In her comments to The New Yorker, Italian-born Argento, 42, told how Weinstein forcibly performed oral sex on her after luring her to an empty room at the Hotel Du Cap-Eden-Roc in the South of France in 1997.
Nearly two weeks after the New Yorker article, McGowan went public with her own rape allegations against Weinstein.
McGowan accepted $100,000 from Weinstein in 1997 after an alleged encounter in hotel room.
It was part of an agreement that the case would not be prosecuted further but was not an admission of guilt on Weinstein's part, according to The New York Times which viewed a legal document detailing the agreement.
After a handful of women aired claims that Weinstein had either harassed or raped them at the start of October, McGowan claimed on Twitter that she had been raped by 'HW'.
She did not use his name but said she told Amazon studio head Roy Price about the attack and said nothing was done to help her.
Amidst the controversy, Baldwin appeared on Saturday Night Live's cold open to reprise his portrayal of President Donald Trump. He is seen above alongside SNL cast member Alex Moffat, who is playing former campaign chairman Paul Manafort
Price has been fired by Amazon in light of separate claims he sexually harassed a lesbian TV producer.
On Saturday, McGowan's fans supported her criticism of Baldwin and his remarks.
'Finds a way to blame women. Not rapist,' said one.
'Leave it to Alec Baldwin to perpetuate the victim blaming. Now it's Rose McGowan's fault that Harvey Weinstein kept assaulting women.'
'The money is NOT the reason they don't speak out and Alec Baldwin is victim blaming,' another quipped.
Baldwin's fans defended him, saying his comments were not aimed at the victims and that he was offering a wider commentary on the mere existence of such cash settlements as those he described.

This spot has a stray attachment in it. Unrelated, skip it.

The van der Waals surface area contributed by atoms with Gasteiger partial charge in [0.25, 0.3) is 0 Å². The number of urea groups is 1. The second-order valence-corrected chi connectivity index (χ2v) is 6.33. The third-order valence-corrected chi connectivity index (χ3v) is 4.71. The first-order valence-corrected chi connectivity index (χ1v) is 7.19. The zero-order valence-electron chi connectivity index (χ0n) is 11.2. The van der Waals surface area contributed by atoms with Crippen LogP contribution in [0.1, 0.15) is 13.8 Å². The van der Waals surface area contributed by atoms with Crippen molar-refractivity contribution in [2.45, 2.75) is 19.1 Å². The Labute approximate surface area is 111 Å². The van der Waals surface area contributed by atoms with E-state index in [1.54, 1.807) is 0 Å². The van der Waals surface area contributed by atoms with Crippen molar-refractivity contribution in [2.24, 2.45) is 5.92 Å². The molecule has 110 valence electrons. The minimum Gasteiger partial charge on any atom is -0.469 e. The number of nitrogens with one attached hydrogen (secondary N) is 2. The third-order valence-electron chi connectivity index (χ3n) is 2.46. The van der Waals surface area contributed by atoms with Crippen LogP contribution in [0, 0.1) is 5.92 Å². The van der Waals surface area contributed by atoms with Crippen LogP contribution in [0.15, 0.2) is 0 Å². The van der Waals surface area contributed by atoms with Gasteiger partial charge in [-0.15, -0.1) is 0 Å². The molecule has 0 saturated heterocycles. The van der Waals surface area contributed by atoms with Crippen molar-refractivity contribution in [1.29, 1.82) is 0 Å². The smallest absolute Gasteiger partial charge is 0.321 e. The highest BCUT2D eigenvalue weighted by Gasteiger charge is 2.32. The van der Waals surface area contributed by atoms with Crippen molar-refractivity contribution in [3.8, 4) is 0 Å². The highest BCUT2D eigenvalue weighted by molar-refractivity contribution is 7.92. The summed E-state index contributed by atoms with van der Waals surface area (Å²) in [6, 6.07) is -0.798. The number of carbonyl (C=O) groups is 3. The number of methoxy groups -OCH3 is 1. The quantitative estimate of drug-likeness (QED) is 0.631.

'Mr Baldwin is not blaming anyone. He's pointing out that women are cornered to accept these settlements,' said one.
Weinstein is hiding out in Arizona where he may be arrested any day and extradited to New York to face charges.
Bourdain and McGowan dined together in New York on Thursday. Bourdain and Argento have been vocal supporters of women who have come forward to accuse Weinstein and others of sexual misconduct
The NYPD announced this week that it believed it had credible and sufficient evidence to issue a warrant for his arrest.
He is also being investigated in London and Los Angeles over separate sexual assault and harassment claims.
The exposure of Weinstein by The New York Times and New Yorker last month has led to an avalanche of accusations against other men across Hollywood and in other industries.
[contf] [contfnew] [hhm]Daily Mail[hhmc] [contfnewc] [contfnewc]
Australia: Scott Morrison saga casts scrutiny on Queen’s representative
In the past fortnight, Australia has been gripped by revelations that former Australian Prime Minister Scott Morrison secretly appointed himself to several additional ministries.
The move has been labelled a “power grab” by his successor as prime minister, and Mr Morrison has been scolded by many – even his own colleagues.